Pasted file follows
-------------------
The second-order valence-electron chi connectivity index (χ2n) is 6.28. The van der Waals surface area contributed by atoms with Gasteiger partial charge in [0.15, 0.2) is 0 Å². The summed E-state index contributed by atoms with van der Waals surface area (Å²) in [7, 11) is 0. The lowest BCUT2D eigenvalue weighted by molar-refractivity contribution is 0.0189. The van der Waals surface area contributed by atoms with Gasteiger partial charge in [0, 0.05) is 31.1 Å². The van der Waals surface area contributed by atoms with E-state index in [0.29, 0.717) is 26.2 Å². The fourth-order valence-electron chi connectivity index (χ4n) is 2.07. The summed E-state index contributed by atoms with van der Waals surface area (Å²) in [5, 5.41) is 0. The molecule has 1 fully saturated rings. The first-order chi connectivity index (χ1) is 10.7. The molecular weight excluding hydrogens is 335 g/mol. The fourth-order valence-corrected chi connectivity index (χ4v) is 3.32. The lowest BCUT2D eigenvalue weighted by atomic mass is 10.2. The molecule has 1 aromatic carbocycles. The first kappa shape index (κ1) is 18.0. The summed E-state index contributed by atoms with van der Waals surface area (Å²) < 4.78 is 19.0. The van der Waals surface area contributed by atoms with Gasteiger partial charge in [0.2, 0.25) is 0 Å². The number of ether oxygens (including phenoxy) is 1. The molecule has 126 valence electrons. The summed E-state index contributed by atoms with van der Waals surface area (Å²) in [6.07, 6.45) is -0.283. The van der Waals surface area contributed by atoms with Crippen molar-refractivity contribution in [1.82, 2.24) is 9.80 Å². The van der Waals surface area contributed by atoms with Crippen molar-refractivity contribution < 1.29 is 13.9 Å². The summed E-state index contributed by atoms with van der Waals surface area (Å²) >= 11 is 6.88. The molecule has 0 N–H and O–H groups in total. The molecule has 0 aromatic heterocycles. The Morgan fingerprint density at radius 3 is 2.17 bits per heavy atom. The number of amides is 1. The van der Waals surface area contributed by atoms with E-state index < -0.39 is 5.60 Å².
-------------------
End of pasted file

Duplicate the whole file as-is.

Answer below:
The second-order valence-electron chi connectivity index (χ2n) is 6.28. The van der Waals surface area contributed by atoms with Gasteiger partial charge in [0.15, 0.2) is 0 Å². The summed E-state index contributed by atoms with van der Waals surface area (Å²) in [7, 11) is 0. The lowest BCUT2D eigenvalue weighted by molar-refractivity contribution is 0.0189. The van der Waals surface area contributed by atoms with Gasteiger partial charge in [0, 0.05) is 31.1 Å². The van der Waals surface area contributed by atoms with E-state index in [0.29, 0.717) is 26.2 Å². The fourth-order valence-electron chi connectivity index (χ4n) is 2.07. The summed E-state index contributed by atoms with van der Waals surface area (Å²) in [5, 5.41) is 0. The molecule has 1 fully saturated rings. The first-order chi connectivity index (χ1) is 10.7. The molecular weight excluding hydrogens is 335 g/mol. The fourth-order valence-corrected chi connectivity index (χ4v) is 3.32. The lowest BCUT2D eigenvalue weighted by atomic mass is 10.2. The molecule has 1 aromatic carbocycles. The first kappa shape index (κ1) is 18.0. The summed E-state index contributed by atoms with van der Waals surface area (Å²) < 4.78 is 19.0. The van der Waals surface area contributed by atoms with Gasteiger partial charge in [0.2, 0.25) is 0 Å². The number of ether oxygens (including phenoxy) is 1. The molecule has 126 valence electrons. The summed E-state index contributed by atoms with van der Waals surface area (Å²) in [6.07, 6.45) is -0.283. The van der Waals surface area contributed by atoms with Crippen molar-refractivity contribution in [1.82, 2.24) is 9.80 Å². The van der Waals surface area contributed by atoms with Crippen molar-refractivity contribution < 1.29 is 13.9 Å². The summed E-state index contributed by atoms with van der Waals surface area (Å²) >= 11 is 6.88. The molecule has 0 N–H and O–H groups in total. The molecule has 0 aromatic heterocycles. The Morgan fingerprint density at radius 3 is 2.17 bits per heavy atom. The number of amides is 1. The van der Waals surface area contributed by atoms with E-state index < -0.39 is 5.60 Å².